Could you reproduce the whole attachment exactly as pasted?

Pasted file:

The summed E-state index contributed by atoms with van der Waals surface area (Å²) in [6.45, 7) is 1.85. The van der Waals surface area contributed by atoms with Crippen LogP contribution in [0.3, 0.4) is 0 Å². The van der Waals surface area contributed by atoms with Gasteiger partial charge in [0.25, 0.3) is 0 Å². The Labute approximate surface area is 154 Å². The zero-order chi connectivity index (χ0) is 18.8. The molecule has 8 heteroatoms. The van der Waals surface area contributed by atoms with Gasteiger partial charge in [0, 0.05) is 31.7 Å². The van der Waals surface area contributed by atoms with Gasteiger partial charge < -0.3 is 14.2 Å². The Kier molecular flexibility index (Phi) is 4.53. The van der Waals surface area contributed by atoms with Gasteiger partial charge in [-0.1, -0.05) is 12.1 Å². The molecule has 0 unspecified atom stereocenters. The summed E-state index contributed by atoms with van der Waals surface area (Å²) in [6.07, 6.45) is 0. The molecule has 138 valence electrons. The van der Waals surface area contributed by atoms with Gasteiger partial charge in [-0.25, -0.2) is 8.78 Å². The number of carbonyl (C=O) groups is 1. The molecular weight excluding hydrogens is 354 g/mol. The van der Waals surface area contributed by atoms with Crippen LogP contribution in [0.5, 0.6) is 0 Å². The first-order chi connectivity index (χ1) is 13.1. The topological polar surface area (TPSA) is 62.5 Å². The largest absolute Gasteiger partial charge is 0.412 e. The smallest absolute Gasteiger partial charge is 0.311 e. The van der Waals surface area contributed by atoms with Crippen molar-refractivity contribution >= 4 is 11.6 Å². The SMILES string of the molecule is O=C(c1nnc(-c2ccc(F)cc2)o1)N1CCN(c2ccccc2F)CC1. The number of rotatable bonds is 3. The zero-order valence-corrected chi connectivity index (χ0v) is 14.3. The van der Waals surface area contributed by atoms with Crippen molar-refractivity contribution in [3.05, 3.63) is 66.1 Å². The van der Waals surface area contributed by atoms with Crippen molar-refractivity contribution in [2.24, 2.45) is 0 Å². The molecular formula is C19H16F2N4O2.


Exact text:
The summed E-state index contributed by atoms with van der Waals surface area (Å²) in [6.45, 7) is 1.85. The van der Waals surface area contributed by atoms with Crippen LogP contribution in [0.3, 0.4) is 0 Å². The van der Waals surface area contributed by atoms with Gasteiger partial charge in [0.25, 0.3) is 0 Å². The Labute approximate surface area is 154 Å². The zero-order chi connectivity index (χ0) is 18.8. The molecule has 8 heteroatoms. The van der Waals surface area contributed by atoms with Gasteiger partial charge in [0, 0.05) is 31.7 Å². The van der Waals surface area contributed by atoms with Gasteiger partial charge < -0.3 is 14.2 Å². The Kier molecular flexibility index (Phi) is 4.53. The van der Waals surface area contributed by atoms with Gasteiger partial charge in [-0.1, -0.05) is 12.1 Å². The molecule has 0 unspecified atom stereocenters. The summed E-state index contributed by atoms with van der Waals surface area (Å²) in [6.07, 6.45) is 0. The molecule has 138 valence electrons. The van der Waals surface area contributed by atoms with Gasteiger partial charge in [-0.25, -0.2) is 8.78 Å². The number of carbonyl (C=O) groups is 1. The molecular weight excluding hydrogens is 354 g/mol. The van der Waals surface area contributed by atoms with Crippen LogP contribution in [0.5, 0.6) is 0 Å². The first-order chi connectivity index (χ1) is 13.1. The topological polar surface area (TPSA) is 62.5 Å². The largest absolute Gasteiger partial charge is 0.412 e. The smallest absolute Gasteiger partial charge is 0.311 e. The van der Waals surface area contributed by atoms with Crippen molar-refractivity contribution >= 4 is 11.6 Å². The SMILES string of the molecule is O=C(c1nnc(-c2ccc(F)cc2)o1)N1CCN(c2ccccc2F)CC1. The number of rotatable bonds is 3. The zero-order valence-corrected chi connectivity index (χ0v) is 14.3. The van der Waals surface area contributed by atoms with Crippen molar-refractivity contribution in [3.05, 3.63) is 66.1 Å². The van der Waals surface area contributed by atoms with Crippen molar-refractivity contribution in [2.24, 2.45) is 0 Å². The molecular formula is C19H16F2N4O2.